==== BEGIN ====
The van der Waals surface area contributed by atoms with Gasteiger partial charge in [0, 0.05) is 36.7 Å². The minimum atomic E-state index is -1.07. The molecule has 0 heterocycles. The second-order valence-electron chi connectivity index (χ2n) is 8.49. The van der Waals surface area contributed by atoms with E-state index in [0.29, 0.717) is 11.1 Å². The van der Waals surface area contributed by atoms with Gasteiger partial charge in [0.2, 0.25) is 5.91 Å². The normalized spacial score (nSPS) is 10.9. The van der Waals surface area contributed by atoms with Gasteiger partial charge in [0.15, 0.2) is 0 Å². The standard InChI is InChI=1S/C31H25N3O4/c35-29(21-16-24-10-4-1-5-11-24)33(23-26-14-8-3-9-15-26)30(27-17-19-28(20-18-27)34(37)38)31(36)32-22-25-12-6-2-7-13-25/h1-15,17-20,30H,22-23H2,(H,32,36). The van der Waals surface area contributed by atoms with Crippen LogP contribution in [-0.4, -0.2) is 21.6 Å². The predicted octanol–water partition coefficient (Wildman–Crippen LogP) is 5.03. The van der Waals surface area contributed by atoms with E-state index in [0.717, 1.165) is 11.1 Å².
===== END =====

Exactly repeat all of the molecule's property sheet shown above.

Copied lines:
The van der Waals surface area contributed by atoms with Gasteiger partial charge in [0, 0.05) is 36.7 Å². The minimum atomic E-state index is -1.07. The molecule has 0 heterocycles. The second-order valence-electron chi connectivity index (χ2n) is 8.49. The van der Waals surface area contributed by atoms with E-state index in [0.29, 0.717) is 11.1 Å². The van der Waals surface area contributed by atoms with Gasteiger partial charge in [0.2, 0.25) is 5.91 Å². The normalized spacial score (nSPS) is 10.9. The van der Waals surface area contributed by atoms with Gasteiger partial charge in [0.15, 0.2) is 0 Å². The standard InChI is InChI=1S/C31H25N3O4/c35-29(21-16-24-10-4-1-5-11-24)33(23-26-14-8-3-9-15-26)30(27-17-19-28(20-18-27)34(37)38)31(36)32-22-25-12-6-2-7-13-25/h1-15,17-20,30H,22-23H2,(H,32,36). The van der Waals surface area contributed by atoms with Crippen LogP contribution in [-0.4, -0.2) is 21.6 Å². The predicted octanol–water partition coefficient (Wildman–Crippen LogP) is 5.03. The van der Waals surface area contributed by atoms with E-state index in [0.717, 1.165) is 11.1 Å².